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Cecil Whig - - FRONT PAGE -

To the po­ten­tial loss of Elkton’s last ves­tige to its hey­day as the “Mar­riage Cap­i­tal of the East.” The His­toric Lit­tle Wed­ding Chapel, the last op­er­at­ing chapel on Elkton’s Main Street, went to auc­tion this week, but found no new owner as Ce­cil Bank, the mort­gage holder, ended up pur­chas­ing the build­ing for $60,000. Of­fi­cials said that the bank will try to fa­cil­i­tate a pri­vate sale in the fu­ture as the chapel works its way through the fore­clo­sure process. Mean­while, the former owner the Rev. Frank Smith said he would stay as long as pos­si­ble, with the last sched­uled wed­dings for the chapel set in July. At the turn of the 20th cen­tury, many of Maryland’s bor­der states in­sti­tuted 48-hour waits for cou­ples to use a mar­riage li­cense, but the Free State car­ried on un­fet­tered. At one time, more than 15 chapels per­formed thou­sands of wed­dings, mostly for elop­ers, along Elkton’s streets in a year. Even celebri­ties such as base­ball great Wil­lie Mays and ac­tress Joan Fon­taine went to Elkton to tie the knot. Af­ter Maryland in­sti­tuted its own 48-hour wait in 1938, how­ever, the at­trac­tion of Elkton waned, although mar­riages were still pop­u­lar for years. The His­toric Lit­tle Wed­ding Chapel was still pop­u­lar with fam­i­lies who have had gen­er­a­tions of mem­bers marry there, and hun­dreds of peo­ple com­mented on the Whig’s ini­tial re­port­ing on so­cial me­dia. We too lament the pos­si­ble loss of Elkton’s last chapel, and we hope a new owner rec­og­nizes its his­tor­i­cal im­por­tance.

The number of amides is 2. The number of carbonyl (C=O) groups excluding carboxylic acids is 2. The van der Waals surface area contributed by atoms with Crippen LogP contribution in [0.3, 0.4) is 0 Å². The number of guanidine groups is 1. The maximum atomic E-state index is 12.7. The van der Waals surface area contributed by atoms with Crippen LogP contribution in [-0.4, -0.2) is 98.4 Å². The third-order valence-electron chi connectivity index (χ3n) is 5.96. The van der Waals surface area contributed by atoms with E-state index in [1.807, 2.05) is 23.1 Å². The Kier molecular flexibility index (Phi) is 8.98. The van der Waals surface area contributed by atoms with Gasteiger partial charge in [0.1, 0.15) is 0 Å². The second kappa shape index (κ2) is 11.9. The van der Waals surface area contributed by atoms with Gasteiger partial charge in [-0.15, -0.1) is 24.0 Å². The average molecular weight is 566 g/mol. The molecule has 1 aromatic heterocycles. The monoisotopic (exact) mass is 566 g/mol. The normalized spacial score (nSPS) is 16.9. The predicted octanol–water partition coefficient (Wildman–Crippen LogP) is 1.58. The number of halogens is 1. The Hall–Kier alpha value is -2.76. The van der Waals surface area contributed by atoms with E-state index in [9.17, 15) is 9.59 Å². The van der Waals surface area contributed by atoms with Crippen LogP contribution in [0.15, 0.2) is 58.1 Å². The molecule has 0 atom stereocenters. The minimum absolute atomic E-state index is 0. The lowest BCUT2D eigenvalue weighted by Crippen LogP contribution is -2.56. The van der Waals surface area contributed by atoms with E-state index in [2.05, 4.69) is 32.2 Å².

To the im­pact of the Repub­li­can stale­mate’s im­pact on Supreme Court de­ci­sions levied on Thurs­day. One of the most high-pro­file cases heard by the nation’s high­est court was one about whether the pres­i­dent has the abil­ity to al­low il­le­gal im­mi­grants, who are parents of cit­i­zens or law­ful per­ma­nent res­i­dents, to re­main in the coun­try and ap­ply for work per­mits if they have been here at least five years and have not com­mit­ted felonies or re­peated mis­de­meanors. More than 25 states suc­cess­fully fought the Obama ad­min­is­tra­tion’s ac­tion in lower court rul­ings, and on Thurs­day, in a 4-4 rul­ing, the Supreme Court es­sen­tial de­ferred fur­ther ac­tion. One seat on the nine-member panel re­mains va­cant due to the death of Jus­tice An­tonin Scalia ear­lier this year and the re­fusal of con­gres­sional Repub­li­cans to consider a re­place­ment of­fered by the pres­i­dent, who has nom­i­nated Judge Mer­rick Gar­land. Whether you agree with the pres­i­dent’s ac­tions or not, the GOP’s con­tin­ued ab­di­ca­tion of their du­ties as con­gres­sional mem­bers is an af­front to our democ­racy, and one that should be rec­ti­fied in or­der to elim­i­nate such em­bar­rass­ing non-de­ci­sions by our high­est court in the fu­ture.

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